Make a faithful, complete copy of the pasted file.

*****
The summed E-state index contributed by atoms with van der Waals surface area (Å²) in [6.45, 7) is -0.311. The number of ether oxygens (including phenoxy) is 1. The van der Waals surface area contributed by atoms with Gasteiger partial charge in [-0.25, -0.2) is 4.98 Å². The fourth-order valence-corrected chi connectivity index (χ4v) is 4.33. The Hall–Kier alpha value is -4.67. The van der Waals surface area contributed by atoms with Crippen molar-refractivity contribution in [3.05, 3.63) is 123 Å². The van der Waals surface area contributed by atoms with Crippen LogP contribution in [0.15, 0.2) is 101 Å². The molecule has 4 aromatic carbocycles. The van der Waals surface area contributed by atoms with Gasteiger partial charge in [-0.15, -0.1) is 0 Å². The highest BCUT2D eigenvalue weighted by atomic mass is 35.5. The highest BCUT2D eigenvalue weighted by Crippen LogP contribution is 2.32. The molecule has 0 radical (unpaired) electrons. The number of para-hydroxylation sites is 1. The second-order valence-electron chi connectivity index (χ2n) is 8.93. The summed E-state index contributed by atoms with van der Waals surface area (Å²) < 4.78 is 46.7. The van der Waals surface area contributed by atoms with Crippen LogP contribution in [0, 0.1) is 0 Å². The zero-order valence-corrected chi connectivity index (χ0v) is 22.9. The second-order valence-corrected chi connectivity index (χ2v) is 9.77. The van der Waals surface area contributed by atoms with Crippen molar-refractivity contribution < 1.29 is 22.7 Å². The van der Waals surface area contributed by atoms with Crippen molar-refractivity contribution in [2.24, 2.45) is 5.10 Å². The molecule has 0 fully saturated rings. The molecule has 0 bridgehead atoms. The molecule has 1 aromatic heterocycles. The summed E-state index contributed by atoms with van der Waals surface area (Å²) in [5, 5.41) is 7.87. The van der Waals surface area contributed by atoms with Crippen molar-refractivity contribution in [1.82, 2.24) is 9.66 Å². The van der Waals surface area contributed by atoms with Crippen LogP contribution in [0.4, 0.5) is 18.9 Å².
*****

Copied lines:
The summed E-state index contributed by atoms with van der Waals surface area (Å²) in [6.45, 7) is -0.311. The number of ether oxygens (including phenoxy) is 1. The van der Waals surface area contributed by atoms with Gasteiger partial charge in [-0.25, -0.2) is 4.98 Å². The fourth-order valence-corrected chi connectivity index (χ4v) is 4.33. The Hall–Kier alpha value is -4.67. The van der Waals surface area contributed by atoms with Crippen molar-refractivity contribution in [3.05, 3.63) is 123 Å². The van der Waals surface area contributed by atoms with Crippen LogP contribution in [0.15, 0.2) is 101 Å². The molecule has 4 aromatic carbocycles. The van der Waals surface area contributed by atoms with Gasteiger partial charge in [-0.15, -0.1) is 0 Å². The highest BCUT2D eigenvalue weighted by atomic mass is 35.5. The highest BCUT2D eigenvalue weighted by Crippen LogP contribution is 2.32. The molecule has 0 radical (unpaired) electrons. The number of para-hydroxylation sites is 1. The second-order valence-electron chi connectivity index (χ2n) is 8.93. The summed E-state index contributed by atoms with van der Waals surface area (Å²) < 4.78 is 46.7. The van der Waals surface area contributed by atoms with Crippen LogP contribution in [0, 0.1) is 0 Å². The zero-order valence-corrected chi connectivity index (χ0v) is 22.9. The second-order valence-corrected chi connectivity index (χ2v) is 9.77. The van der Waals surface area contributed by atoms with Crippen molar-refractivity contribution < 1.29 is 22.7 Å². The van der Waals surface area contributed by atoms with Crippen molar-refractivity contribution in [2.24, 2.45) is 5.10 Å². The molecule has 0 fully saturated rings. The molecule has 0 bridgehead atoms. The molecule has 1 aromatic heterocycles. The summed E-state index contributed by atoms with van der Waals surface area (Å²) in [5, 5.41) is 7.87. The van der Waals surface area contributed by atoms with Crippen molar-refractivity contribution in [1.82, 2.24) is 9.66 Å². The van der Waals surface area contributed by atoms with Crippen LogP contribution in [0.4, 0.5) is 18.9 Å².